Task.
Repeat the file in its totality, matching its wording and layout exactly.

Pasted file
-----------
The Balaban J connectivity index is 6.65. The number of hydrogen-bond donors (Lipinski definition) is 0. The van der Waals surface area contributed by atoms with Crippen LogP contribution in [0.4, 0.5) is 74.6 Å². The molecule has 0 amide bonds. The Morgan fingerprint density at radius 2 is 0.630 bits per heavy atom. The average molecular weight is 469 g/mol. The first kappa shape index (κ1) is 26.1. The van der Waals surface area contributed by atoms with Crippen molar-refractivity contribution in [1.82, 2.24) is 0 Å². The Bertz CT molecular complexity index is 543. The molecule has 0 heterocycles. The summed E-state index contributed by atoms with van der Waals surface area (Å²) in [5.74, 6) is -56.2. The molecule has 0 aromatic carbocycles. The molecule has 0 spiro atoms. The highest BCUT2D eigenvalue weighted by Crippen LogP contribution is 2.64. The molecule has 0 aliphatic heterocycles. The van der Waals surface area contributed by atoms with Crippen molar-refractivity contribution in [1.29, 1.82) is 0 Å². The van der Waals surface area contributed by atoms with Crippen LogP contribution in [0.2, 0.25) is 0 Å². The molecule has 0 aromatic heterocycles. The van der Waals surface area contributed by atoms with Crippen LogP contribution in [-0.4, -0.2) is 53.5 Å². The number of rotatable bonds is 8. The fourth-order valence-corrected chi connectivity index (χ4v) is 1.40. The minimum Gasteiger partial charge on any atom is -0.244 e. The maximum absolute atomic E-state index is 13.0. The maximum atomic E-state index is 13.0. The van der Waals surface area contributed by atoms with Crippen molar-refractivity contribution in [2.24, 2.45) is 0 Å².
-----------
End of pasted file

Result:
The Balaban J connectivity index is 6.65. The number of hydrogen-bond donors (Lipinski definition) is 0. The van der Waals surface area contributed by atoms with Crippen LogP contribution in [0.4, 0.5) is 74.6 Å². The molecule has 0 amide bonds. The Morgan fingerprint density at radius 2 is 0.630 bits per heavy atom. The average molecular weight is 469 g/mol. The first kappa shape index (κ1) is 26.1. The van der Waals surface area contributed by atoms with Crippen molar-refractivity contribution in [1.82, 2.24) is 0 Å². The Bertz CT molecular complexity index is 543. The molecule has 0 heterocycles. The summed E-state index contributed by atoms with van der Waals surface area (Å²) in [5.74, 6) is -56.2. The molecule has 0 aromatic carbocycles. The molecule has 0 spiro atoms. The highest BCUT2D eigenvalue weighted by Crippen LogP contribution is 2.64. The molecule has 0 aliphatic heterocycles. The van der Waals surface area contributed by atoms with Crippen molar-refractivity contribution in [1.29, 1.82) is 0 Å². The van der Waals surface area contributed by atoms with Crippen LogP contribution in [0.2, 0.25) is 0 Å². The molecule has 0 aromatic heterocycles. The van der Waals surface area contributed by atoms with Crippen LogP contribution in [-0.4, -0.2) is 53.5 Å². The number of rotatable bonds is 8. The fourth-order valence-corrected chi connectivity index (χ4v) is 1.40. The minimum Gasteiger partial charge on any atom is -0.244 e. The maximum absolute atomic E-state index is 13.0. The maximum atomic E-state index is 13.0. The van der Waals surface area contributed by atoms with Crippen molar-refractivity contribution in [2.24, 2.45) is 0 Å².